In his decades of service as vice president for academic programs and dean of the college, Allen Burris made an impact on Meredith College that is still felt years after his retirement in 1998.
The Meredith community mourned his loss when Burris passed away on September 24, 2016, at age 87. He is survived by Jane Russell Burris, his wife of 61 years, two children, two grandchildren, other family, and many friends.
In Burris’s obituary, the family described Meredith College as “the place where his life’s goals as an educator and his lifelong concern with issues of equality and social justice would be fulfilled. He brought hard work, innovation, intelligence, and good spirits to the mission of furthering women’s higher education in the South in the last decades of the 20th century. He believed vigorously in the concept of a liberal arts education and actively supported Meredith’s humanities, science, art, drama, music, mathematics, business, and athletic programs.”
Burris “embraced Meredith’s ideals while helping to guide it into the 21st century,” said his daughter, CeCe Middleton, an alumna of the Class of 1978. “He retired just before the turn of the century, but his leadership helped pave the way to the modern institution it is today, without sacrificing its traditional values.”
David Burris said his father “was passionate about three things – education, the Baptist church, and women’s rights.”
These passions were what drew him to spend his career at Meredith, along with the family atmosphere found on the campus. “Dad totally bought into Meredith –academics, sports, music, friendships, and fun,” said Middleton. ”We were a Meredith family.”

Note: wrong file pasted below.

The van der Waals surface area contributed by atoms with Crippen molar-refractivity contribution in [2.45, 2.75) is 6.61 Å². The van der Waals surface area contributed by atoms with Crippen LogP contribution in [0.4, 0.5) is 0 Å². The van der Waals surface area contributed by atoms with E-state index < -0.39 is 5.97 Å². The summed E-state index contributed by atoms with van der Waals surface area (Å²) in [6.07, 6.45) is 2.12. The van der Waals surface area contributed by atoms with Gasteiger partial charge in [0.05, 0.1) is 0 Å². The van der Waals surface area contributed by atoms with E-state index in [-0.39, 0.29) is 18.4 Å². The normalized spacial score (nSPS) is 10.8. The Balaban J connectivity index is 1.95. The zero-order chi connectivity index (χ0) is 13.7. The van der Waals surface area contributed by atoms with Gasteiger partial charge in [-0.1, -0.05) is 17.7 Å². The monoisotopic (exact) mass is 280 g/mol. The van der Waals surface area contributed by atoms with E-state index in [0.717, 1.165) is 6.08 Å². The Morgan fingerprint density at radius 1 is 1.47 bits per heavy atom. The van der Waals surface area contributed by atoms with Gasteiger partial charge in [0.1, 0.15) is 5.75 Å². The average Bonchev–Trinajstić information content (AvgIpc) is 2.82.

Professor Emerita Betty Webb, ’67, who served on the faculty during Burris’s tenure, noted that he preferred to use the title of dean, rather than vice president.
“As a result, it is a term many faculty and staff came to hold dear. To us it was a term of affection for the person who stood both in front of and behind the faculty – always in service of our students,” Webb said. “It was always, at the end of the day, about students and about ensuring faculty had the support and resources needed to serve them.”
Webb said Burris helped usher Meredith through some of its most important transitions.
“He led us in our endeavors to diversify our student body and faculty, and he gave leadership to the modernization of the College’s academic programs while ensuring that the arts and liberal arts – both of which he loved – remained at the core of a Meredith student’s education.”
Burris was also the dean when Meredith launched its first study abroad program, which reflected his support of global education. In 1973, Burris completed a Fulbright in Pakistan, and his scholarly career later took him on research trips to England, the Soviet Union, Peru, China, Japan, and Italy.
Another way that Burris continues to have an impact on Meredith is through his influence on faculty.
Professor of Human Environmental Sciences Deborah Tippett called Burris an important mentor.
“He was always ethical, kind, and knowledgeable. He was accessible, had high expectations, and was focused on the strengths of others,” Tippett said. “He was comfortable in allowing others to disagree with him. After he retired, I continued to use the lessons that he taught me.”
Dean of the School of Arts and Humanities Garry Walton said Burris “always thought of his role first as faculty, not administration. He invariably asked about our classes, and our families, and our involvement in church and community – taking a personal interest in all aspects of our lives.”
Walton shared a favorite story that shows the interest Burris took in him when he was a newly hired member of the English faculty.
“I asked him for directions to the National Humanities Center so that I could attend a lecture by noted phenomenologist Paul Ricoeur. He seemed both knowledgeable of and interested in Ricoeur and volunteered to drive me to the lecture,” Walton said.
“On the way back to campus, I realized that the point of the trip had not been for him to learn from a world-class scholar, but to support a young faculty member. He didn’t care about Ricoeur: he cared about me. In that moment I learned what it meant to be a dean.”